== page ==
Twink coined the term acid punk to describe his music and went on to release an EP Do It '77 in February 1978. It included the songs Psychedelic Punkeroo (about Syd Barrett and credited to 'A. Syd')[11] and Enter The Diamonds, both of which featured a band composed of Twink (drums/lead vocals), Kid Rogers (of Kid Rogers and the Henchmen; guitars/vocals), Fingers Falkner (keyboards), and Chris Chesney (lead guitar). According to Twink, "It was the Psychedelic Punkaroo project, but Chiswick Records didn't like the track and I jammed Do It with the Lightning Raiders, which they preferred."[13] Duncan 'Danger Sun' Sanderson (bass, Lightning Raiders & ex-Pink Fairies): "Twink came round my house and dragged me down the studio while I was still asleep one morning, and Little John Hodge (lead guitar, Lightning Raiders) just came along to deliver a guitar. Twink had us jam through Do It, so we did it. Kid and John hadn't even heard the flaming song before. At the end he jumps up and says 'That's it, thanks lads!' We didn't even know it was being taped!" Twink's comment on this statement was that "A second take of Do It is a contradiction in terms."[14] The EP was credited to Twink and the Fairies.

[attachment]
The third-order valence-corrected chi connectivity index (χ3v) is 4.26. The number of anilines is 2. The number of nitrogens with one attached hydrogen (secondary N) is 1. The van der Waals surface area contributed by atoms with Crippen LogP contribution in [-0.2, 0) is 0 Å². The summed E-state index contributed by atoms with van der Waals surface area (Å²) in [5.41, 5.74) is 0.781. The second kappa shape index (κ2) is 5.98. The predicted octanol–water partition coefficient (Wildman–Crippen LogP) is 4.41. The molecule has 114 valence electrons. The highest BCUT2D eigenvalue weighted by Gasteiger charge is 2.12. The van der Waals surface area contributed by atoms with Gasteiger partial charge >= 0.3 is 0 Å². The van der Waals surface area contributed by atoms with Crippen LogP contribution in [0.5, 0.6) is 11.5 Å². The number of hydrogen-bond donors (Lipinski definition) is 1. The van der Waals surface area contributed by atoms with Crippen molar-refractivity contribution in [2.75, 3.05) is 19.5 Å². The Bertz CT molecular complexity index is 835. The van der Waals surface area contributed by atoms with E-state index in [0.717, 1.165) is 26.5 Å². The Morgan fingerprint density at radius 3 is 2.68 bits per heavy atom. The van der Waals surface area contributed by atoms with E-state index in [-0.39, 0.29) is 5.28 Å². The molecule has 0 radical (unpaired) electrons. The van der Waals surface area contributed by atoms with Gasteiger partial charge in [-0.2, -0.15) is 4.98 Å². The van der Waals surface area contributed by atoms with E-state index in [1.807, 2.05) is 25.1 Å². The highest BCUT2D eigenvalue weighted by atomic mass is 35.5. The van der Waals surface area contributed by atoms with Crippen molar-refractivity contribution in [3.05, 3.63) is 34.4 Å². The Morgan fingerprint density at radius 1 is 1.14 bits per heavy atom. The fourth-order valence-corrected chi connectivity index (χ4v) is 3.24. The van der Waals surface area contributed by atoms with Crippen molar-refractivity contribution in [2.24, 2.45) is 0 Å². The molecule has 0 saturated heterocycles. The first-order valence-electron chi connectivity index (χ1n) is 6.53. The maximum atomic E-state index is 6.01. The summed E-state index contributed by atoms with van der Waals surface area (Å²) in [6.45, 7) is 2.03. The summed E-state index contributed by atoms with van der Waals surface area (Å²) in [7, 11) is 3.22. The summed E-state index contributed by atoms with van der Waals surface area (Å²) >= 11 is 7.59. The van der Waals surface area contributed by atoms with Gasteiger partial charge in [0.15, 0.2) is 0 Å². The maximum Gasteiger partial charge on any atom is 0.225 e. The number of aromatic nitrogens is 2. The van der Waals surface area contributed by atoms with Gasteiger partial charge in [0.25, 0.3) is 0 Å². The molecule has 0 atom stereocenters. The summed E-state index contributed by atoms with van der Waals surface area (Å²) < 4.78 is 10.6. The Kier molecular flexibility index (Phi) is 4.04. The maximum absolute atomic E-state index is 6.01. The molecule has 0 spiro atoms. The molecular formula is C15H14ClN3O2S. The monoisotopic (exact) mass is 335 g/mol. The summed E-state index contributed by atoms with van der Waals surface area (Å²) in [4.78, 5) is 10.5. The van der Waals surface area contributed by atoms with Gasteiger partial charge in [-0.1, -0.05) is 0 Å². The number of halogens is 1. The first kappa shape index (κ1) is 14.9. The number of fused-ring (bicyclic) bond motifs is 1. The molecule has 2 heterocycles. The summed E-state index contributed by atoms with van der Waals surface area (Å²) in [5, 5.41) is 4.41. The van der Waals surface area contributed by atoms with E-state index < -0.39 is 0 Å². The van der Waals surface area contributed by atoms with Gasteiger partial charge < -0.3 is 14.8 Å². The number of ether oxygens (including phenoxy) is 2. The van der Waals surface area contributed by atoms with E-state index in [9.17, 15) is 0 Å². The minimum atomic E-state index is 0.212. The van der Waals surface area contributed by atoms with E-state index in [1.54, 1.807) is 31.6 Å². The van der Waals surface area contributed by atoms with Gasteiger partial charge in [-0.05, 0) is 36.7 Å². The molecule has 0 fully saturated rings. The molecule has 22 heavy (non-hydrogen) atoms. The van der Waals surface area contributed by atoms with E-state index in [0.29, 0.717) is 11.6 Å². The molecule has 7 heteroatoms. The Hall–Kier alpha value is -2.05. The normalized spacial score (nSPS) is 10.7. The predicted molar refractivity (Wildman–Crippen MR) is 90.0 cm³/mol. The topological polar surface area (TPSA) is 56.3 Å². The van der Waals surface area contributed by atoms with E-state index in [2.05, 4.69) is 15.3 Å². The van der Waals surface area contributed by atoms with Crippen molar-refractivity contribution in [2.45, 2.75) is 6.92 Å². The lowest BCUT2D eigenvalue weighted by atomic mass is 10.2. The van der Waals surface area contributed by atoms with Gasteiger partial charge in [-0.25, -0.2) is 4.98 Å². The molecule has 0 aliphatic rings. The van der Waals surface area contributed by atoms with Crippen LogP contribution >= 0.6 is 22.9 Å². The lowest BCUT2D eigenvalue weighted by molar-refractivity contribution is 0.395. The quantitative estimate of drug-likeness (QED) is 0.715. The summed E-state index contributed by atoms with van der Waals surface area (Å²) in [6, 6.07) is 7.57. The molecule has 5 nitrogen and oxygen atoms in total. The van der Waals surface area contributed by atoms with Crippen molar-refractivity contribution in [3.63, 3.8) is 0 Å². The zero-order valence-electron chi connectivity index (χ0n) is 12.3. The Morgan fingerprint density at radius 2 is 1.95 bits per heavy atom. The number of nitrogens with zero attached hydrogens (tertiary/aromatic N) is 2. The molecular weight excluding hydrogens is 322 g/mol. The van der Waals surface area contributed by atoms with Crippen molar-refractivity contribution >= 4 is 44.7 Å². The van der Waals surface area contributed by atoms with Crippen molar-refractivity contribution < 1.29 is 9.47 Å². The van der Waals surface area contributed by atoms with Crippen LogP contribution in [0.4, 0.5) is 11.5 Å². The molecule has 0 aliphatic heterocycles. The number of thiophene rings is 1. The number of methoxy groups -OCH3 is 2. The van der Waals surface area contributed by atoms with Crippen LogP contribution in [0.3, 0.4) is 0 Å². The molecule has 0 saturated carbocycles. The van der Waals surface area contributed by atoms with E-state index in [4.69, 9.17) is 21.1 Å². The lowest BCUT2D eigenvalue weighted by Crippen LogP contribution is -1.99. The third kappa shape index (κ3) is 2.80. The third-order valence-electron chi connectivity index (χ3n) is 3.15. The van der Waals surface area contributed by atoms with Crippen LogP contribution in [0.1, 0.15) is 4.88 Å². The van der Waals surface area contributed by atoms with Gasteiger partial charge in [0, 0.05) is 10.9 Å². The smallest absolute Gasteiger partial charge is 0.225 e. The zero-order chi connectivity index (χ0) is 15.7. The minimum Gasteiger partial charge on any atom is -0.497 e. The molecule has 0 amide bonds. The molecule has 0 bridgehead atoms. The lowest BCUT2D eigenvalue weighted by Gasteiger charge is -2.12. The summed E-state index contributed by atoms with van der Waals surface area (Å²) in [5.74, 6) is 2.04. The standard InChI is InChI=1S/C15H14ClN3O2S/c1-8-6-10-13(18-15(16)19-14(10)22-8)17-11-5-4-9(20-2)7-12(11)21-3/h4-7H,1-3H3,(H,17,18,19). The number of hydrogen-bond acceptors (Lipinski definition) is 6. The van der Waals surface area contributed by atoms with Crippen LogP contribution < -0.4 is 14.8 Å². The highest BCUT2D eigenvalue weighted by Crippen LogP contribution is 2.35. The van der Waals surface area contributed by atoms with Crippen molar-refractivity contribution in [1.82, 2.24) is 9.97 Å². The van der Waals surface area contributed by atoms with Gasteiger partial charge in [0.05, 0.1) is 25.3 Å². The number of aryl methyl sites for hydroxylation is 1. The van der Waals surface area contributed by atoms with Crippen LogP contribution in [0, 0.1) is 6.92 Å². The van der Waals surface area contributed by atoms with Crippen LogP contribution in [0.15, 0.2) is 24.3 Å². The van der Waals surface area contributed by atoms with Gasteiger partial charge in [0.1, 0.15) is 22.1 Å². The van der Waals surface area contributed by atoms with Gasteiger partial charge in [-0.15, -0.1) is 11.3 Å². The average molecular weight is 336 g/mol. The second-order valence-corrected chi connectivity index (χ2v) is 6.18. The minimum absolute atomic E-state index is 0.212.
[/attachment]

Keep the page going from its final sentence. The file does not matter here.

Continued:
Twink next moved to Belgium, where he played drums on the recording of British punk Elton Motello's Victims of Time album (1978, Pinball).


After a long period of inactivity, in 1986 Twink released a solo single "Apocalipstic", which inaugurated his new, self-titled record label and a run of new solo releases up to the early 1990s.